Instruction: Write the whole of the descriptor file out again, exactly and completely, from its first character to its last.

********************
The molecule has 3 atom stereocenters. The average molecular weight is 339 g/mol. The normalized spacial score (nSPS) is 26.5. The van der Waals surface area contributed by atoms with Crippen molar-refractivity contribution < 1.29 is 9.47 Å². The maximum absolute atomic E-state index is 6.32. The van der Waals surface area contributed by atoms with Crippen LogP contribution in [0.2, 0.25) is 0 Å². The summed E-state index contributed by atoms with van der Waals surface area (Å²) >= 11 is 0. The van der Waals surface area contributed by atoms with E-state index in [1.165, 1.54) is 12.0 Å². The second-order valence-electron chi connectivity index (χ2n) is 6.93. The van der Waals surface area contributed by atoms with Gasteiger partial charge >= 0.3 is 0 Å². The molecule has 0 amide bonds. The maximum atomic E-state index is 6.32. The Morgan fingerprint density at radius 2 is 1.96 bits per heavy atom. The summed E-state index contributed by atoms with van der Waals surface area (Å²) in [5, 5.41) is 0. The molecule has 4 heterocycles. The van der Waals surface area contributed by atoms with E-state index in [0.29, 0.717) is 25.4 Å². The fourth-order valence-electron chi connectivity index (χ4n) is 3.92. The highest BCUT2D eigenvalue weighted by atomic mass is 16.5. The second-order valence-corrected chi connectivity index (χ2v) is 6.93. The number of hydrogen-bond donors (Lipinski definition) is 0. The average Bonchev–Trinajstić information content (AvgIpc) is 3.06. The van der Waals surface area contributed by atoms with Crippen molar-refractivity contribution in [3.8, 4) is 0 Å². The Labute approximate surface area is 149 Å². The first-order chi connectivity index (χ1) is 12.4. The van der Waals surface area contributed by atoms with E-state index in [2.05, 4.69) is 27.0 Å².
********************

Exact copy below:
The molecule has 3 atom stereocenters. The average molecular weight is 339 g/mol. The normalized spacial score (nSPS) is 26.5. The van der Waals surface area contributed by atoms with Crippen molar-refractivity contribution < 1.29 is 9.47 Å². The maximum absolute atomic E-state index is 6.32. The van der Waals surface area contributed by atoms with Crippen LogP contribution in [0.2, 0.25) is 0 Å². The summed E-state index contributed by atoms with van der Waals surface area (Å²) >= 11 is 0. The van der Waals surface area contributed by atoms with E-state index in [1.165, 1.54) is 12.0 Å². The second-order valence-electron chi connectivity index (χ2n) is 6.93. The van der Waals surface area contributed by atoms with Gasteiger partial charge >= 0.3 is 0 Å². The molecule has 0 amide bonds. The maximum atomic E-state index is 6.32. The Morgan fingerprint density at radius 2 is 1.96 bits per heavy atom. The summed E-state index contributed by atoms with van der Waals surface area (Å²) in [5, 5.41) is 0. The molecule has 4 heterocycles. The van der Waals surface area contributed by atoms with E-state index in [0.29, 0.717) is 25.4 Å². The fourth-order valence-electron chi connectivity index (χ4n) is 3.92. The highest BCUT2D eigenvalue weighted by atomic mass is 16.5. The second-order valence-corrected chi connectivity index (χ2v) is 6.93. The number of hydrogen-bond donors (Lipinski definition) is 0. The average Bonchev–Trinajstić information content (AvgIpc) is 3.06. The van der Waals surface area contributed by atoms with Crippen molar-refractivity contribution in [3.8, 4) is 0 Å². The Labute approximate surface area is 149 Å². The first-order chi connectivity index (χ1) is 12.4. The van der Waals surface area contributed by atoms with E-state index in [2.05, 4.69) is 27.0 Å².